Horrible why? they work better than AMD APU less power hungry better 2d, it's simply for desktop usage ,web/office, light light gaming, and decoding/encoding. With a laptop I only use the nvidia card when I need more 3d power (some game for example).
              hmm...it was a while ago you used an AMD APU right? Comparing the one I have (A10-8700P) and the intel cpu I have (i7-6600U), the AMD APU is way better in 2d. Everything just flows better on it...especially firefox seems a lot more fluent.

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              • #47
                Nvidia GPU 16nm HMP cut (2GHZp) =20Wp/Tflop. AMD GPU not HMP (2GHZp) or LP (1.6GHZp), but 14nm ULP cut (1.25GHZp) inside APU and HBM2 =10Wp/Tflop. AMD CPU 14nm HMP cut (3.5GHZ+p) =8-9Wp/core. So 4core 10Tflops and at least 16GB HBM2 at 135Wp standalone card with internal and external slots like SATA, fat single cooler for desktop and slim dual for laptop, no motherboard 400$p. 3core 5Tflops and 12GB HMB2 at 75Wp the same as before 230$p. 2core 2.5Tflops and 8GB HMB2 at 40Wp single slim only, 130$p. A server APU 8core 16GB HMB2 1Tflop at 80Wp dual slim only, 230$p. Also it is time to start thinking a Softcore upon a GPU. 10nm MIMD GPUs will hit 2.5GHZ and most things can be dual issued inside. So follow paradigms like EDGE and WAVESCALAR. In HPC market, scalar is a software driver that uses unified mini cores for it's calculations inside custom chips, cache management is also an app, you and Intel have those still hardcoded.
                Last edited by artivision; 16 May 2017, 08:48 AM.

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                • #48
                  Originally posted by eigenlambda View Post
                  <i>I would be very surprised if Intel engineers don't get "inspired" by some of AMD's tech now that they have full access to the patent portfolio.</i>

                  if that's true, why can't nvidia sue them for previous inspirations from nvidia patents? The fact that it is possible to switch patent protection providers implies that patents don't actually say anything in particular.
                  Assuming that they WERE inspired by nvidia patents (that's what you are contending), then they were fully authorized to be so inspired under the terms of their agreement. The fact that their agreement is terminated doesn't mean that they are no longer protected from NVidia's lawyers. The agreement will certainly have a termination clause written to the effect of any IP obtained from nvidia under the terms of the agreement, is protected in perpetuity.

                  But I will tell you how the real deal ACTUALLY works;
                  If, for example, ARM (think mali) has some agreement in place with nvidia, or Qualcomm (adreno) has some agreement in place with AMD (after all, qualcomm obtained adreno FROM AMD), then that agreement is extended to cover Intel. This protects Intel against ARM or Qualcomm or whatever, because they have a portfolio of patents that they can use to fight back.

                  The REAL STORY is that they ALL are infringing on EACH OTHER. This is one of the reasons why they are so scared of going open source -- not to protect their IP, but to HIDE it.

                  So if Nvidia goes after Qualcomm, Qualcomm goes right back at Nvidia with equal and opposite force, and the result is a stalemate.
                  If Intel isn't protected, then ARM goes after Intel, and Intel CAN'T FIGHT BACK, so ARM wins and Intel is out millions.


                  As far as inspiration goes, the patents aren't secrets. They're all filed at the USPTO. If they want to be inspired, they just need to send some nerds in there for a few days to read up on everyone else's IP. If they see something they like, they reach out to their competitor and make a deal to license that patent. Or they steal it and keep their drivers closed source.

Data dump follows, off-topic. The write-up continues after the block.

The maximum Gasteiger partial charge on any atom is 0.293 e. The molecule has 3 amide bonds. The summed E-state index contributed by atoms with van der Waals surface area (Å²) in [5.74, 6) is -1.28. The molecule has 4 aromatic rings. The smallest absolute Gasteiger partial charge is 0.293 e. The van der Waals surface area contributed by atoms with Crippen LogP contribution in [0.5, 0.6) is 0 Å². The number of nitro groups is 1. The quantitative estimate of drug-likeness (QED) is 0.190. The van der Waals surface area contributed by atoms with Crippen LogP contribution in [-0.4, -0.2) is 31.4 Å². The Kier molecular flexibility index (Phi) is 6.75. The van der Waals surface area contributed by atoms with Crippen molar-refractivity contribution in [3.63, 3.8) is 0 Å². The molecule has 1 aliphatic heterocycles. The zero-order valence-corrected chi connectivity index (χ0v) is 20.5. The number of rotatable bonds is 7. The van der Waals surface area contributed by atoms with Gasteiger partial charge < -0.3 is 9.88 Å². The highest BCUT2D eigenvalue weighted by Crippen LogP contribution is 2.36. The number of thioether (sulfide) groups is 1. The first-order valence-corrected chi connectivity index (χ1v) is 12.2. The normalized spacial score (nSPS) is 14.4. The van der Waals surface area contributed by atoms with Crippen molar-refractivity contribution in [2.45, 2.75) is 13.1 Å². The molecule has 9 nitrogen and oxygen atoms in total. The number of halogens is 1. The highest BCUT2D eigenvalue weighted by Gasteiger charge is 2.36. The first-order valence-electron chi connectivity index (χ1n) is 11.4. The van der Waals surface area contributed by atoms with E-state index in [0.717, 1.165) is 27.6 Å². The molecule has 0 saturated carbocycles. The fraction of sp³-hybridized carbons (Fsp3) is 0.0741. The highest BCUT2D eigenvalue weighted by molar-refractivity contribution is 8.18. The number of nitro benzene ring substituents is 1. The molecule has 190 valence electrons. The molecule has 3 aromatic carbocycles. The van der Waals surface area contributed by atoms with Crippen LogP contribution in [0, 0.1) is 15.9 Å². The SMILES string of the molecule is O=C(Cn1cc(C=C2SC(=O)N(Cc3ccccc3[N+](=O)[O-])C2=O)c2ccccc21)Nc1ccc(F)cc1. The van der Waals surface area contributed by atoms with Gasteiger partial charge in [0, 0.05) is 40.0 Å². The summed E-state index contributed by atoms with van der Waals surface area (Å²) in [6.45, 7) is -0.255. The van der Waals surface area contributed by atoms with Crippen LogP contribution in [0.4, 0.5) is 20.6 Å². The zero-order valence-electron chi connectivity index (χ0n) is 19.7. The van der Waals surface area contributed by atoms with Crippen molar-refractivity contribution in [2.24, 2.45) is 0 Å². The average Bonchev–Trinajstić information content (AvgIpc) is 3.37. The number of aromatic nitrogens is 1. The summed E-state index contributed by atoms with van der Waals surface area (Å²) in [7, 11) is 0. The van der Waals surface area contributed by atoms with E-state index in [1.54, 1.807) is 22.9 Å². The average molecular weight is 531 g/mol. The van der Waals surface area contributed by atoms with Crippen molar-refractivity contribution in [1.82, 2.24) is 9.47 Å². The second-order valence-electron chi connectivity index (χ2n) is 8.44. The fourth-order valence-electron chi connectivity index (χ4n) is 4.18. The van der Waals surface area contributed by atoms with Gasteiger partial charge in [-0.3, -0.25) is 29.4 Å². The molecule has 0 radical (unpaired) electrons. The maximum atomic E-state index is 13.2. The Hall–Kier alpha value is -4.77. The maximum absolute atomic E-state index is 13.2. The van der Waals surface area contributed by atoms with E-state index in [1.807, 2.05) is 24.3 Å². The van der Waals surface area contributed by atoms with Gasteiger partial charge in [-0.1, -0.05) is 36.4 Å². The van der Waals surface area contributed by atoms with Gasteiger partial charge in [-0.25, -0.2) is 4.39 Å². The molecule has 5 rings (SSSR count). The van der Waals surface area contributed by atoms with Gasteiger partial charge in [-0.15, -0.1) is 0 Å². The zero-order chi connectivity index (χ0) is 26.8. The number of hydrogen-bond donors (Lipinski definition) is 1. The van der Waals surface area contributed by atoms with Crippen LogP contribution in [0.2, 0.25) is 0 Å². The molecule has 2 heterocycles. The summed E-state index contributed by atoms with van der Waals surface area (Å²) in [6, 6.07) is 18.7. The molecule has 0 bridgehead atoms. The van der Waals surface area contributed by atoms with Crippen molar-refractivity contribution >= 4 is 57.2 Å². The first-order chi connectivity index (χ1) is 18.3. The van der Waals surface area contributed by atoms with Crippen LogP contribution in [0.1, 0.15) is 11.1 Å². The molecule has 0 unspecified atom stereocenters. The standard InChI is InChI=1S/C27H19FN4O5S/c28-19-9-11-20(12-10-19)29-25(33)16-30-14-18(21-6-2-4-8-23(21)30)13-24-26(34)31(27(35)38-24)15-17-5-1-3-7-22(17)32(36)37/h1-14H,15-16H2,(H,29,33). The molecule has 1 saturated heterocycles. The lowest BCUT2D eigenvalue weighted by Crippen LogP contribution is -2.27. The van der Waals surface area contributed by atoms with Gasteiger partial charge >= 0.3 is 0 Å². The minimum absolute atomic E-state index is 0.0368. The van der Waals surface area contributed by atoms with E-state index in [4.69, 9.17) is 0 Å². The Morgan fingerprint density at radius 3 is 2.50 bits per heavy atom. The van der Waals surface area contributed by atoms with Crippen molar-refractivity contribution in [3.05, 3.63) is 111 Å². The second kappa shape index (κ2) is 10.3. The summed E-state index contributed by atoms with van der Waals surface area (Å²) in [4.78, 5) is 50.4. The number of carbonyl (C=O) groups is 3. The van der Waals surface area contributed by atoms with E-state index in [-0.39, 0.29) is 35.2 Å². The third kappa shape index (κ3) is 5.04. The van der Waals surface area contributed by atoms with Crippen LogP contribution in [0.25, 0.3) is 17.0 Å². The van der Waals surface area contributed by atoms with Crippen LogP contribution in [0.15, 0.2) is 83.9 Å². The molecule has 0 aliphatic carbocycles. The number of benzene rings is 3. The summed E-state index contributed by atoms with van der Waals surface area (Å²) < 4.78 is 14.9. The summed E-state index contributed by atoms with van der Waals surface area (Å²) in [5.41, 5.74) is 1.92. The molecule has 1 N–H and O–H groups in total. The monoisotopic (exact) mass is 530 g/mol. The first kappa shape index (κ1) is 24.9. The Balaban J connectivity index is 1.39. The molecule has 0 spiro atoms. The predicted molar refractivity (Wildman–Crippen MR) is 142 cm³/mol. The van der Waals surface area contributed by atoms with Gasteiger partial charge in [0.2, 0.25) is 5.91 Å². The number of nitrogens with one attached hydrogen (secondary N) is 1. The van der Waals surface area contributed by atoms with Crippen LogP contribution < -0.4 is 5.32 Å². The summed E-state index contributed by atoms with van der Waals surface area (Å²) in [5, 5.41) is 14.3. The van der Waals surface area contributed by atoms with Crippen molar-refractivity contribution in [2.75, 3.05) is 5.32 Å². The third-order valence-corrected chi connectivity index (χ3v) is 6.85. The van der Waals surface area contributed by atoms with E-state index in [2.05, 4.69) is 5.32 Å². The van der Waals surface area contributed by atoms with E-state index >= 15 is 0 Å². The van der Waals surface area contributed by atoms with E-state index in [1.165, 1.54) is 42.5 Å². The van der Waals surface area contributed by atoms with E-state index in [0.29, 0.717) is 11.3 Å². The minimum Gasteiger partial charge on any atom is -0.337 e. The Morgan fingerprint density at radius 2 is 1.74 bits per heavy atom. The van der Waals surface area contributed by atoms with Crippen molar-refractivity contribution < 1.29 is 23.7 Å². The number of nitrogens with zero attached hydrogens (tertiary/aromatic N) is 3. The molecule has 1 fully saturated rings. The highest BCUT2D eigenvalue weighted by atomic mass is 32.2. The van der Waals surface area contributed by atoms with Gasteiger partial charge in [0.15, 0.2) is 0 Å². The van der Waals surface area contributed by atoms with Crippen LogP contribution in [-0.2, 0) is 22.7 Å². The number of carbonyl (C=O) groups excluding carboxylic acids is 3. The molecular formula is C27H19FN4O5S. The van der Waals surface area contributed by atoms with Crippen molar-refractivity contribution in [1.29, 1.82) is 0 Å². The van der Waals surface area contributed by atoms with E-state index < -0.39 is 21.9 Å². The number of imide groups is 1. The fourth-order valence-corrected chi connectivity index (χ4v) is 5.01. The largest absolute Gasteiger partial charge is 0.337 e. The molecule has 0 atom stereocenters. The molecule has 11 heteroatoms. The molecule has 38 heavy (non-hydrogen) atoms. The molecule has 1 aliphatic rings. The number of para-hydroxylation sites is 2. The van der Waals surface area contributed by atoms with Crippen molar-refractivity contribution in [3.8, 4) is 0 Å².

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                  • #49
                    Originally posted by efikkan View Post
                    No, you are completely wrong.
                    Intel can't choose to license the patents from different parties, it doesn't work that way. Intel's GPU design is their own, everyone knows it has no relation to Nvidia's own design, even after many years of licensing. The license deal is about implementing the GPU features required for API support, that's it.
                    No. But thanks for trying.

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                    • #50
                      Originally posted by Luke_Wolf View Post
                      No no no no no... This is all about patents. As messed up as such a fact is, in order to be in the GPU business at all, you must first get a patent license from one of the big GPU companies. If you don't then you're going to be sued and lose, it's as simple as that. Unless you can magically come up with a radical new GPU design that just happens to avoid all the patents and be performant/capable at the same time, good luck with that. This does not mean you're getting expertise or designs from the company beyond what exists in the patent filing, this does not mean that Intel had Nvidia GPUs onboard and now will have AMD ones. This is simply not the case. That is not to say that Intel couldn't get a license to have Geforce or Radeon gpus on their APUs but that's not what this is about.
                      Originally posted by efikkan View Post
                      No, you are completely wrong.
                      Intel can't choose to license the patents from different parties, it doesn't work that way. Intel's GPU design is their own, everyone knows it has no relation to Nvidia's own design, even after many years of licensing. The license deal is about implementing the GPU features required for API support, that's it.
                      Originally posted by droidhacker View Post
                      No. But thanks for trying.
                      Now I'm actually interested how the reality is.

                      We'd need someone (preferably from intel) who was actually making the deal or soemone who is designing the GPU side on intel chips to confirm this.
                      Since there seems to be no one here in that position, next best thing would be to show some trusted sources... Maybe some article/blog post from an intel employee...

                      It's fruitless to continue the "No. You're the one who's wrong." -talk.